So, a few concluding thoughts about this section. One is that secrecy is a very important form of social control or regulation. So if we give the government the right to maintain secrets, we’re giving them the right to control our knowledge, to control our intelligence. And this case demonstrates that secrecy concentrated knowledge among those with authority and power. It basically inhibits broad public literacy and intelligence. It undermines democracy, because if you don’t understand these issues, you certainly are not going to be an effective participant in decision making about how to manage risks. And these are often pretty technical decisions. It prevents accountability.
So the bureaucrats inside the Atomic Energy Commission or the Defense Department liked this part about it very much. It basically means that they’re not accountable to anybody except to those that also have security clearances. It may restrict individual liberty, as it has, restricting rights of 911 detainees. It can enhance the persuasive power of elites. It provides them with narrative advantage to give their interpretation of the story, so if you don’t have the evidence to test or to contest their conclusions, you have no political power. And also, it turns secrets into extremely valuable commodities. So in a sense, secrecy creates intellectual property. The more valuable that property is, the shorter its half life is.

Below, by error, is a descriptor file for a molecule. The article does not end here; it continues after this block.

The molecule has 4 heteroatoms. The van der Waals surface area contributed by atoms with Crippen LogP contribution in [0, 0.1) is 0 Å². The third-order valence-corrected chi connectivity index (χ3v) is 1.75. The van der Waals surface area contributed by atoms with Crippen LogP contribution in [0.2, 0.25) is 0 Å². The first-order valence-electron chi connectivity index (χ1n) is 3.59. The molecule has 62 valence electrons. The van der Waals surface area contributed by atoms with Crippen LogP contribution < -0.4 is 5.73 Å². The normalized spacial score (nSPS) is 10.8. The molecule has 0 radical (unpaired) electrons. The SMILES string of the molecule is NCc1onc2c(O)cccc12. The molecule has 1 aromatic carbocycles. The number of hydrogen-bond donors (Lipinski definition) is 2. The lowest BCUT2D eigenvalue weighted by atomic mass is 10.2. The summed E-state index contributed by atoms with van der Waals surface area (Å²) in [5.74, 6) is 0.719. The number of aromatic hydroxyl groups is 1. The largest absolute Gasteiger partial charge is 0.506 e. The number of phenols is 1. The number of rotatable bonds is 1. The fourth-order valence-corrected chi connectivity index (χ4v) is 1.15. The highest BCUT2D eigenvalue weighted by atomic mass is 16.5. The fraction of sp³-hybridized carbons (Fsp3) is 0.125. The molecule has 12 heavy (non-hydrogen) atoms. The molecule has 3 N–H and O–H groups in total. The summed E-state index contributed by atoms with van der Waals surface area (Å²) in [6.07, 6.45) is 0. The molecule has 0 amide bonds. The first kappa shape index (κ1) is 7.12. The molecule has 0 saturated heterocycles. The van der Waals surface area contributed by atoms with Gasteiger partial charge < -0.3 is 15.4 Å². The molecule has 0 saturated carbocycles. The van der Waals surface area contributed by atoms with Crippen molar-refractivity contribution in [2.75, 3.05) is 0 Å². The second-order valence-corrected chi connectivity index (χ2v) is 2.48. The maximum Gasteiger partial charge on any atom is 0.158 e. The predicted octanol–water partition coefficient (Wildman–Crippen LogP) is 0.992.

I’ll leave you with one thought from Albert Einstein. “It’s not enough for a handful of experts to attempt the solution of a problem, to solve it, and then to apply it. The restriction of knowledge to an elite group destroys the spirit of society and leads to its intellectual impoverishment.” Okay, thank you. Have a good weekend.